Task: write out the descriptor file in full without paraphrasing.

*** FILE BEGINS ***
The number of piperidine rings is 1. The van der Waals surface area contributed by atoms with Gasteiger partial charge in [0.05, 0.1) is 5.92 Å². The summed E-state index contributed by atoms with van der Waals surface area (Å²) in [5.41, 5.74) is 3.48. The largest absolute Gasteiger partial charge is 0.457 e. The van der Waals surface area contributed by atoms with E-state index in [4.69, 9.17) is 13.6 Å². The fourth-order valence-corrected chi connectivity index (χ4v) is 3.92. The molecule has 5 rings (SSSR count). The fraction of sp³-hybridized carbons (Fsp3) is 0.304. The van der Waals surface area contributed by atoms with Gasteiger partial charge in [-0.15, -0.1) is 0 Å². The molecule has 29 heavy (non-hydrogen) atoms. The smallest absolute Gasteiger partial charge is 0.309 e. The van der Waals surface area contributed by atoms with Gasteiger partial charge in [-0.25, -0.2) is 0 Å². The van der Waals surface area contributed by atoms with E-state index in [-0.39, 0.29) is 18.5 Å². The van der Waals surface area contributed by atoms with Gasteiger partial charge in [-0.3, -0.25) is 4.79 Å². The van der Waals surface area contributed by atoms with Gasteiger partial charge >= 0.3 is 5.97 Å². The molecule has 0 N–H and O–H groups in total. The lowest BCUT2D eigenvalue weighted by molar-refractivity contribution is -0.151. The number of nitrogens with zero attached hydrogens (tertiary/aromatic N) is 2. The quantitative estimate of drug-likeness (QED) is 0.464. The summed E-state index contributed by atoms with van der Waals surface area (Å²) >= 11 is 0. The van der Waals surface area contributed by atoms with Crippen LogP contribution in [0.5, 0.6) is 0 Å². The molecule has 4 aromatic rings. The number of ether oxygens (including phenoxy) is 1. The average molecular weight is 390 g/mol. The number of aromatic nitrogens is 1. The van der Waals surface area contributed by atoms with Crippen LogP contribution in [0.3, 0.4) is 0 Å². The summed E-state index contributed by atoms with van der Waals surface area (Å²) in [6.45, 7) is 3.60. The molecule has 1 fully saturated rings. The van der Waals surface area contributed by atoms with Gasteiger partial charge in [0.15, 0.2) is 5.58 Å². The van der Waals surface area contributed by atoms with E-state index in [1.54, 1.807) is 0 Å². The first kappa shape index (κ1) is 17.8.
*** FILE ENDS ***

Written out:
The number of piperidine rings is 1. The van der Waals surface area contributed by atoms with Gasteiger partial charge in [0.05, 0.1) is 5.92 Å². The summed E-state index contributed by atoms with van der Waals surface area (Å²) in [5.41, 5.74) is 3.48. The largest absolute Gasteiger partial charge is 0.457 e. The van der Waals surface area contributed by atoms with E-state index in [4.69, 9.17) is 13.6 Å². The fourth-order valence-corrected chi connectivity index (χ4v) is 3.92. The molecule has 5 rings (SSSR count). The fraction of sp³-hybridized carbons (Fsp3) is 0.304. The van der Waals surface area contributed by atoms with Gasteiger partial charge in [-0.15, -0.1) is 0 Å². The molecule has 29 heavy (non-hydrogen) atoms. The smallest absolute Gasteiger partial charge is 0.309 e. The van der Waals surface area contributed by atoms with Gasteiger partial charge in [-0.25, -0.2) is 0 Å². The van der Waals surface area contributed by atoms with E-state index in [-0.39, 0.29) is 18.5 Å². The van der Waals surface area contributed by atoms with Gasteiger partial charge in [-0.3, -0.25) is 4.79 Å². The van der Waals surface area contributed by atoms with Gasteiger partial charge >= 0.3 is 5.97 Å². The molecule has 0 N–H and O–H groups in total. The lowest BCUT2D eigenvalue weighted by molar-refractivity contribution is -0.151. The number of nitrogens with zero attached hydrogens (tertiary/aromatic N) is 2. The quantitative estimate of drug-likeness (QED) is 0.464. The summed E-state index contributed by atoms with van der Waals surface area (Å²) >= 11 is 0. The van der Waals surface area contributed by atoms with Crippen LogP contribution in [0.5, 0.6) is 0 Å². The molecule has 4 aromatic rings. The number of ether oxygens (including phenoxy) is 1. The average molecular weight is 390 g/mol. The number of aromatic nitrogens is 1. The van der Waals surface area contributed by atoms with Crippen LogP contribution in [0.3, 0.4) is 0 Å². The summed E-state index contributed by atoms with van der Waals surface area (Å²) in [6.45, 7) is 3.60. The molecule has 1 fully saturated rings. The van der Waals surface area contributed by atoms with Gasteiger partial charge in [0.15, 0.2) is 5.58 Å². The van der Waals surface area contributed by atoms with E-state index in [1.54, 1.807) is 0 Å². The first kappa shape index (κ1) is 17.8.